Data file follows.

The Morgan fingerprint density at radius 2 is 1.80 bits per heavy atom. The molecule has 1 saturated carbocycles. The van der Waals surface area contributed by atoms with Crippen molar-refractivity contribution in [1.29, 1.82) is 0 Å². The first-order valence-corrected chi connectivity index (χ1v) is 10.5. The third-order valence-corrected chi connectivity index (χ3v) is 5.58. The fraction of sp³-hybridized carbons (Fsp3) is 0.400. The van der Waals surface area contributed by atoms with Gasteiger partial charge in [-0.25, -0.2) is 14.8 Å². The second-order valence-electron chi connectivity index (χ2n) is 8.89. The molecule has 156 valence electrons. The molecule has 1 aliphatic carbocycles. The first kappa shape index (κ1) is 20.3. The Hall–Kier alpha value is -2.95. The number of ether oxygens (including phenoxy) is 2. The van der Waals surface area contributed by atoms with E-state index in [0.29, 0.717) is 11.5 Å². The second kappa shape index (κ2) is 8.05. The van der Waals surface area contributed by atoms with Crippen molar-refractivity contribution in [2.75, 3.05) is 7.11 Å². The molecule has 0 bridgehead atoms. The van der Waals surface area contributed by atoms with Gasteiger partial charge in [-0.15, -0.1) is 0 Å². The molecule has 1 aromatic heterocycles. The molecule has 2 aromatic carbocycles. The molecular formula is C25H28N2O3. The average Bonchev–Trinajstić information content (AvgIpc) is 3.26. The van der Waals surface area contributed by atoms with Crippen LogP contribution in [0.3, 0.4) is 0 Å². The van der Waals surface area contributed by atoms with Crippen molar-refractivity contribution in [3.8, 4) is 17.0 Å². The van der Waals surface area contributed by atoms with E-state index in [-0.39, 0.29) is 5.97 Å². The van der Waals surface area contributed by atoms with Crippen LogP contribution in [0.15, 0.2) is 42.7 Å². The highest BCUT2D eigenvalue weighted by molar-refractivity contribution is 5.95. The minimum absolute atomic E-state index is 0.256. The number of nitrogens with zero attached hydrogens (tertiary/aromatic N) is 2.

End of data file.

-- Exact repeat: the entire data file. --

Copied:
The Morgan fingerprint density at radius 2 is 1.80 bits per heavy atom. The molecule has 1 saturated carbocycles. The van der Waals surface area contributed by atoms with Crippen molar-refractivity contribution in [1.29, 1.82) is 0 Å². The first-order valence-corrected chi connectivity index (χ1v) is 10.5. The third-order valence-corrected chi connectivity index (χ3v) is 5.58. The fraction of sp³-hybridized carbons (Fsp3) is 0.400. The van der Waals surface area contributed by atoms with Gasteiger partial charge in [-0.25, -0.2) is 14.8 Å². The second-order valence-electron chi connectivity index (χ2n) is 8.89. The molecule has 156 valence electrons. The molecule has 1 aliphatic carbocycles. The first kappa shape index (κ1) is 20.3. The Hall–Kier alpha value is -2.95. The number of ether oxygens (including phenoxy) is 2. The van der Waals surface area contributed by atoms with E-state index in [0.29, 0.717) is 11.5 Å². The second kappa shape index (κ2) is 8.05. The van der Waals surface area contributed by atoms with Crippen molar-refractivity contribution in [2.75, 3.05) is 7.11 Å². The molecule has 0 bridgehead atoms. The van der Waals surface area contributed by atoms with Gasteiger partial charge in [-0.15, -0.1) is 0 Å². The molecule has 1 aromatic heterocycles. The molecule has 2 aromatic carbocycles. The molecular formula is C25H28N2O3. The average Bonchev–Trinajstić information content (AvgIpc) is 3.26. The van der Waals surface area contributed by atoms with Crippen LogP contribution in [0.3, 0.4) is 0 Å². The van der Waals surface area contributed by atoms with Crippen molar-refractivity contribution in [3.8, 4) is 17.0 Å². The van der Waals surface area contributed by atoms with E-state index in [-0.39, 0.29) is 5.97 Å². The van der Waals surface area contributed by atoms with Crippen LogP contribution in [0.15, 0.2) is 42.7 Å². The highest BCUT2D eigenvalue weighted by molar-refractivity contribution is 5.95. The minimum absolute atomic E-state index is 0.256. The number of nitrogens with zero attached hydrogens (tertiary/aromatic N) is 2.